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Duration and Discontinuation of Treatment
Little systematic research has been performed to guide decisions about continuation, maintenance and discontinuation of treatment. The largest study of extended pharmacologic treatment involved fluoxetine (Tollefson et al., 1994b). In this study, 70 patients who had responded to fluoxetine and 198 patients who had not responded during an acute 13-week trial were given the opportunity to continue on medication for another 6 months. At the end of the 6 months, 74.3% of those who had responded initially experienced further improvement. In the nonresponder group, 91.7% experienced a decrease in symptoms when the medication dose was increased from the previous unsuccessful dose. Only 19% of patients (N âˆ’ 13) experienced a significant worsening of symptoms during the follow-up period. Similar to previous reports on fluoxetine, this study suggested that symp-tom improvement was maintained over time. Even more impor-tant, further improvement occurred in responders with longer treatment and in nonresponders with continued treatment at higher doses.
In another study, 85 patients who had been treated with a variety of antiobsessional medications were followed up 1 to 3.5 years after initial treatment (Orloff et al., 1994). Ninety-four percent of the patients were still taking medication, and 87% had maintained previous gains or achieved further improvement. Thus, from a clinical point of view, it seems wise to continue medication for an extended period, perhaps for 6 months to a year after initiating treatment, because during this period im-provement is maintained and some patients experience further improvement. Overall, this extended duration of treatment did not result in worsening side effects; in fact, in most cases pa-tients habituated to side effects. In general, the most bothersome side effects that persist with SRI treatment appear to be fatigue, weight gain and sexual dysfunction.
In recent years a number of studies of long-term efficacy have emerged. One study that included a follow-up period of 2 years for 38 OCD patients on sertraline showed continued ef-ficacy with fewer side effects with longer-term treatment. An-other study assessed a larger group of patients and attempted to answer important clinical questions not only about long-term efficacy but about the effects of medication discontinuation after 1 year of treatment. The latter is an important question because few studies of systematic discontinuation have been carried out and in those that have been done relapse rates were quite high, above 90%. This sertraline study (Koran et al., 2002) involved 223 patients who had been successfully treated with single-blind sertraline for 52 weeks who were then ran-domized in a double-blind manner to continue treatment for another 6 months or placebo. One-third of the patients in the placebo group relapsed; this was surprisingly lower than the percentage found in earlier studies. The authors offered several plausible explanations for this, which included the possibility that 1 year of effective treatment may provide sustained benefit for patients, and that patients may have engaged in self-directed behavior therapy, something that was not readily available at the time of the previous discontinuation studies. They also noted that while OCD symptom ratings did not worsen in the placebo-treated group as a whole, quality of life did significantly dete-riorate. This finding points to the need for more sensitive meas-ures of patient improvement and for further studies of long-term treatment efficacy.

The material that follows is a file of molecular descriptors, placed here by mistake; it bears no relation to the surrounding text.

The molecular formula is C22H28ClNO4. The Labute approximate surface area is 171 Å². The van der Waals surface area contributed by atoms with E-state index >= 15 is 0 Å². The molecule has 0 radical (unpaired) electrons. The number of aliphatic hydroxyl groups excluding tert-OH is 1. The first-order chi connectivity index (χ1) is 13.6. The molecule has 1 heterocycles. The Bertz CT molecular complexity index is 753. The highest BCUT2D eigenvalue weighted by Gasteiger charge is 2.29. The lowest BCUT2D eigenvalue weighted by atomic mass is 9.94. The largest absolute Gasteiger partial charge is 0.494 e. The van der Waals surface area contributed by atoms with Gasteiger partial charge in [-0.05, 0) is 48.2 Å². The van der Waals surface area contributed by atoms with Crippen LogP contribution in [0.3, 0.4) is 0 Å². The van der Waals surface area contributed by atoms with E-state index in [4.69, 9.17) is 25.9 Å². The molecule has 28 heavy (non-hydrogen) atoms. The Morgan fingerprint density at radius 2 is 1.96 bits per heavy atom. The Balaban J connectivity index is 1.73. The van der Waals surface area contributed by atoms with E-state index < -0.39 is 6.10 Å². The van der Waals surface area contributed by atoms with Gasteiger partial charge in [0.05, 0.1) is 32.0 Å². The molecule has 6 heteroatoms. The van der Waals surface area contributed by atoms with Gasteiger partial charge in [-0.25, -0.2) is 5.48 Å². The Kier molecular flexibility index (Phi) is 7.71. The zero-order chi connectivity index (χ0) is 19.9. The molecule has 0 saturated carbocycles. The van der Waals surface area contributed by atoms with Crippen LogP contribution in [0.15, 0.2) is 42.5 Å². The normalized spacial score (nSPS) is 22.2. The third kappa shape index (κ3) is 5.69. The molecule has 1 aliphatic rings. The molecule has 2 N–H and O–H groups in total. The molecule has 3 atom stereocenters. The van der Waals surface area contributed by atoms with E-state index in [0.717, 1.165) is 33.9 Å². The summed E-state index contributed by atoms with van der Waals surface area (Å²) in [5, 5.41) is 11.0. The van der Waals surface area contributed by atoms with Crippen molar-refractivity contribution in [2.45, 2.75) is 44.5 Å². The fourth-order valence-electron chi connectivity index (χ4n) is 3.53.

Some preliminary data have suggested that in treatment re-sponders it may be possible to decrease the dose of clomipramine over the longer term without subsequent relapse, although this important issue needs further investigation.
The data on discontinuation of behavioral therapy are also encouraging and overall, about 75% of patients continue to do well at follow-up. However, most studies also noted that few pa-tients were symptom-free.
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